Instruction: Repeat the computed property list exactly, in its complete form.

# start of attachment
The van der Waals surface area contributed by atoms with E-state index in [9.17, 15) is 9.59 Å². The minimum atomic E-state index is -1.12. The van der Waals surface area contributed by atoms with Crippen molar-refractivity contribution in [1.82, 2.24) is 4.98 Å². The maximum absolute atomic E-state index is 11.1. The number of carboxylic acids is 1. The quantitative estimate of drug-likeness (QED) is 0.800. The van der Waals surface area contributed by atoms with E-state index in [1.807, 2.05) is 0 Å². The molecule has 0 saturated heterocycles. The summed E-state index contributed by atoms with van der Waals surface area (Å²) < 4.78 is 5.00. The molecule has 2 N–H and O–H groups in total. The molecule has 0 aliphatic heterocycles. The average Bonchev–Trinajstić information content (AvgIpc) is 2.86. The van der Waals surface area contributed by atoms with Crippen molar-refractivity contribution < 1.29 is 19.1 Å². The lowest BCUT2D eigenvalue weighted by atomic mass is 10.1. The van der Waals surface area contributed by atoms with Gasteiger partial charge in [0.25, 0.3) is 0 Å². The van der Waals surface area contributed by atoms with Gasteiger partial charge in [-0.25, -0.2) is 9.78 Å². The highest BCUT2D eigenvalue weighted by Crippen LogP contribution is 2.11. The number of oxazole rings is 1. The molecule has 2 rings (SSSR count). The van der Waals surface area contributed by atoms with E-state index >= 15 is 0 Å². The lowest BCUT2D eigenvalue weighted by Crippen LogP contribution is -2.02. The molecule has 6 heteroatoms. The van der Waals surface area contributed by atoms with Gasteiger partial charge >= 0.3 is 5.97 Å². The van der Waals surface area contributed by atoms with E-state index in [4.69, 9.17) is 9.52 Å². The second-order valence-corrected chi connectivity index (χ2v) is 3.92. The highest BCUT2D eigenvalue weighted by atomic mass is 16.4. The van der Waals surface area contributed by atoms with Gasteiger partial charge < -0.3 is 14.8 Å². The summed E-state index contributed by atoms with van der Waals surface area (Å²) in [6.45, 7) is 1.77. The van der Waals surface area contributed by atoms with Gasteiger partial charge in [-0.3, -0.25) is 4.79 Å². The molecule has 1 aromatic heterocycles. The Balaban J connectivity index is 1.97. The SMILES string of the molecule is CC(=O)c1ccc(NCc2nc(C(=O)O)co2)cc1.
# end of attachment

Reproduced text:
The van der Waals surface area contributed by atoms with E-state index in [9.17, 15) is 9.59 Å². The minimum atomic E-state index is -1.12. The van der Waals surface area contributed by atoms with Crippen molar-refractivity contribution in [1.82, 2.24) is 4.98 Å². The maximum absolute atomic E-state index is 11.1. The number of carboxylic acids is 1. The quantitative estimate of drug-likeness (QED) is 0.800. The van der Waals surface area contributed by atoms with E-state index in [1.807, 2.05) is 0 Å². The molecule has 0 saturated heterocycles. The summed E-state index contributed by atoms with van der Waals surface area (Å²) < 4.78 is 5.00. The molecule has 2 N–H and O–H groups in total. The molecule has 0 aliphatic heterocycles. The average Bonchev–Trinajstić information content (AvgIpc) is 2.86. The van der Waals surface area contributed by atoms with Crippen molar-refractivity contribution < 1.29 is 19.1 Å². The lowest BCUT2D eigenvalue weighted by atomic mass is 10.1. The van der Waals surface area contributed by atoms with Gasteiger partial charge in [0.25, 0.3) is 0 Å². The van der Waals surface area contributed by atoms with Gasteiger partial charge in [-0.25, -0.2) is 9.78 Å². The highest BCUT2D eigenvalue weighted by Crippen LogP contribution is 2.11. The number of oxazole rings is 1. The molecule has 2 rings (SSSR count). The van der Waals surface area contributed by atoms with E-state index >= 15 is 0 Å². The lowest BCUT2D eigenvalue weighted by Crippen LogP contribution is -2.02. The molecule has 6 heteroatoms. The van der Waals surface area contributed by atoms with Gasteiger partial charge >= 0.3 is 5.97 Å². The van der Waals surface area contributed by atoms with E-state index in [4.69, 9.17) is 9.52 Å². The second-order valence-corrected chi connectivity index (χ2v) is 3.92. The highest BCUT2D eigenvalue weighted by atomic mass is 16.4. The van der Waals surface area contributed by atoms with Gasteiger partial charge < -0.3 is 14.8 Å². The summed E-state index contributed by atoms with van der Waals surface area (Å²) in [6.45, 7) is 1.77. The van der Waals surface area contributed by atoms with Gasteiger partial charge in [-0.3, -0.25) is 4.79 Å². The molecule has 1 aromatic heterocycles. The Balaban J connectivity index is 1.97. The SMILES string of the molecule is CC(=O)c1ccc(NCc2nc(C(=O)O)co2)cc1.